Here's the casualty list from Florida's open season on tourists:|
Uwe-Wilhelm Rakebrand, 33, of Germany. Shot to death in his car yesterday as he left
Barbara Meller Jensen, 39, of Berlin. Shot to death April 2 after she got lost driving from
Jorg Schell, 59, of Germany. Shot to death March 11 outside a Miami-area motel just
after arriving there.
Jesus Alberto Delgado, 47, a Venezuelan diplomat. Shot to death Jan. 26 outside a
friend's Miami home.
Ralph Passero, 56, of Canada. Shot to death Jan. 22 when he tried to drive away from a
robber outside a Miami-area restaurant.
Marc Nadeau, 33, an Air Canada executive. Shot to death Dec. 29 near Palm Beach
while walking to a convenience store.
Rudi Rohlott, 54, of Germany. Shot to death Dec. 8 while walking in Fort Myers.
Keith Thompson, 42, of Chelmsford, England. Shot to death Oct. 3 in an Orlando hotel
In November, after dozens of motorists were shot at by snipers and one was killed, the
Florida National Guard began flying air cover for motorists trying to get through
Jackson-ville's "Ambush Alley" I-295 bypass.
MIAMI - Florida bandits yesterday ambushed another hapless tourist, killing a German
just off the plane and sparking cries of outrage from the White House to Berlin over one
more case of tourist-as-prey.|
Describing the killers as "hunters," police last night arrested Ricondall Wiggins, 19, and
charged him with murder and robbery. Police were seeking other suspects, one
possibly a woman.
"It's tragic," said White House press secretary Dee Dee Myers. "It's something that
[President Clinton] is very concerned about."
Miami Police Chief Calvin Ross was "totally aghast."
"I'm just so distressed I don't know what to say," said Gov. Lawton Chiles.
The German Foreign Ministry did, firing a shot across the bow of the Sunshine State's
$31 billion-a-year tourist industry, which profits from 400,000 Germans a year.
With four-of eight recently slain foreign tourists Germans, Berlin warned that it will
reexamine travel advisories for citizens, and renewed its call that rental cars in Miami be
delivered to tourists' hotels rather than picked up at the airport.
The killing early yesterday of Uwe-Wilhelm Rakebrand, 33, an agriculture engineer from
Adendorf, Germany, seemed especially wanton.
He and his pregnant 27-year-old wife had just picked up an Alamo rental car after
arriving on vacation.
As Rakebrand drove the red Toyota Corolla down State Road 836 toward Miami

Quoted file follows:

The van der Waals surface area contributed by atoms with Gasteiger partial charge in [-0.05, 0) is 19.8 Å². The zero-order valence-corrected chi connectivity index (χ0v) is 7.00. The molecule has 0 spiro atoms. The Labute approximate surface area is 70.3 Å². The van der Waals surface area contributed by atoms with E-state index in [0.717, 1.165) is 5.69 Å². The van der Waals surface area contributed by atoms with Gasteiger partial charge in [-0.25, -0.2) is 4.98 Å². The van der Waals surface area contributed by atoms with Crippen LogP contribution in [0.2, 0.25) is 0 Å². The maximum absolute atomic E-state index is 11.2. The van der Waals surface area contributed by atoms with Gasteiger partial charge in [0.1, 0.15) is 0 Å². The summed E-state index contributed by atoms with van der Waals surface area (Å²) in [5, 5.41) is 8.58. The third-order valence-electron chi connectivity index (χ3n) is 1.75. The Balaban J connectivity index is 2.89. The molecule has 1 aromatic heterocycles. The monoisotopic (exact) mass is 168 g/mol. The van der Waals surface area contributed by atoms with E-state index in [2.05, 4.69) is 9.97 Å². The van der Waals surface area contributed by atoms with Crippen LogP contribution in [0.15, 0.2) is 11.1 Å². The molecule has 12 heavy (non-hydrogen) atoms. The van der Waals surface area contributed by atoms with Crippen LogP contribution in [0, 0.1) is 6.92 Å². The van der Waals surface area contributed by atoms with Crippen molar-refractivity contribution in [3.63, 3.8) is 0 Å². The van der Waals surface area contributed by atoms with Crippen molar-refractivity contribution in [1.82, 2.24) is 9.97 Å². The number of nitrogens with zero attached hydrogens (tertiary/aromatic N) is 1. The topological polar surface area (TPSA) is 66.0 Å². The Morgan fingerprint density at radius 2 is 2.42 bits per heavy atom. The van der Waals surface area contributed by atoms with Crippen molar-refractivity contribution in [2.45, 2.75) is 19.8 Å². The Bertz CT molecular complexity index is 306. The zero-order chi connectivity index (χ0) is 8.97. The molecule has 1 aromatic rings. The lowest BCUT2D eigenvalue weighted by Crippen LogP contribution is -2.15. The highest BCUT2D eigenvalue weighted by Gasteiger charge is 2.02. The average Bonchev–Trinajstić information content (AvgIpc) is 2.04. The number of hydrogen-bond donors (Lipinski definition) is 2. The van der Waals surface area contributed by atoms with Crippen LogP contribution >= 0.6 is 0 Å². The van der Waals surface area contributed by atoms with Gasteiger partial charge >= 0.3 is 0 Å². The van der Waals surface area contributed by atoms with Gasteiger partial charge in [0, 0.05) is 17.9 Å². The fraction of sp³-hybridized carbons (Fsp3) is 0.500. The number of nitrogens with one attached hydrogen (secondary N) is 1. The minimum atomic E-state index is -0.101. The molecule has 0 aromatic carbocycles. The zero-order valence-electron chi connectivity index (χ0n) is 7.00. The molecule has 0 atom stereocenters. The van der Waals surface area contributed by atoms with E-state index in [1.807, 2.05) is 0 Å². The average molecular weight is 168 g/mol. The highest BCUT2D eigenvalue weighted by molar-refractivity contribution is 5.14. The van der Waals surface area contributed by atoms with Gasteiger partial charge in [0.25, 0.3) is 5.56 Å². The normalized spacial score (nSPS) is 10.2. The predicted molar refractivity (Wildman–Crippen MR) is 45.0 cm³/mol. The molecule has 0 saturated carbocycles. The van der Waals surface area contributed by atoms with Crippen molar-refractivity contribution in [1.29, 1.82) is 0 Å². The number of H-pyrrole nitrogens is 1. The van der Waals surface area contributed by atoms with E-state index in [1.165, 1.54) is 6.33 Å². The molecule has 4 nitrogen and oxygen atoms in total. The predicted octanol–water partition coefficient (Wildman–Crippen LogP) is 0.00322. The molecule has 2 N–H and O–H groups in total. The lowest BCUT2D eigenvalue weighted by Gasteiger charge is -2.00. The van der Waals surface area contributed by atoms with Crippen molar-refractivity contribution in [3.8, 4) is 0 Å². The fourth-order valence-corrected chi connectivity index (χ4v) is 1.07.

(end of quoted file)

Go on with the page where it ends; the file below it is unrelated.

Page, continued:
- his wife beside him reading a German-language crime-safety brochure provided by
Alamo - a van approached from the rear and bumped the car, police said.
Police said Mrs. Rakebrand, frantically quoting the brochure warning about
"bump-and-rob" tactics, told her husband not to stop. So the van pulled alongside the
Rakebrand's vehicle. A shot rang out, and the van roared into the darkness. Rakebrand
was killed, a bullet in his back. The Toyota careened across the median and hit another
vehicle, but no one was seriously injured.
"Vicious. Brutal. Disgusting. Horrible," said police spokesman Angelo Bitsis. Alamo
spokeswoman, Liz Clark said: "We are completely outraged. There is absolutely
nothing the victim could have done to prevent this crime."
That was a common refrain. Alamo and the Rakebrands had followed every piece of
advice from a state task force on tourist crime. The car had no rental-car
markings or special license plates. The Rakebrands were traveling a well-lighted, busy
causeway and did not fall for the "bump-and-rob" ploy intended to get them to stop their
car so they could be robbed.
"These people did every thing they could to protect themselves," said Gary
Stogner, spokesman for the Florida Division of Tourism.
Alamo Rent-A-Car and Travel Agent Magazine offer these tips for surviving a visit to
Beware of people who yell, honk or point your car as if something is wrong, motion or
ask you to stop and help them; flash their headlights, or bump your car from behind."If
any of these techniques occur, do not pull over or stop," Alamo tells customers,
"Instead, drive immediately to the nearest service station or well-lighted area and call
If you get lost or suspect you're being followed, go to a service station, restaurant.or
other well-lit public place.
Conceal luggage, purses and other valuables in trunk.
Keep car doors locked and windows up at all times.
Park in well lighted areas and never pick up hitchhikers.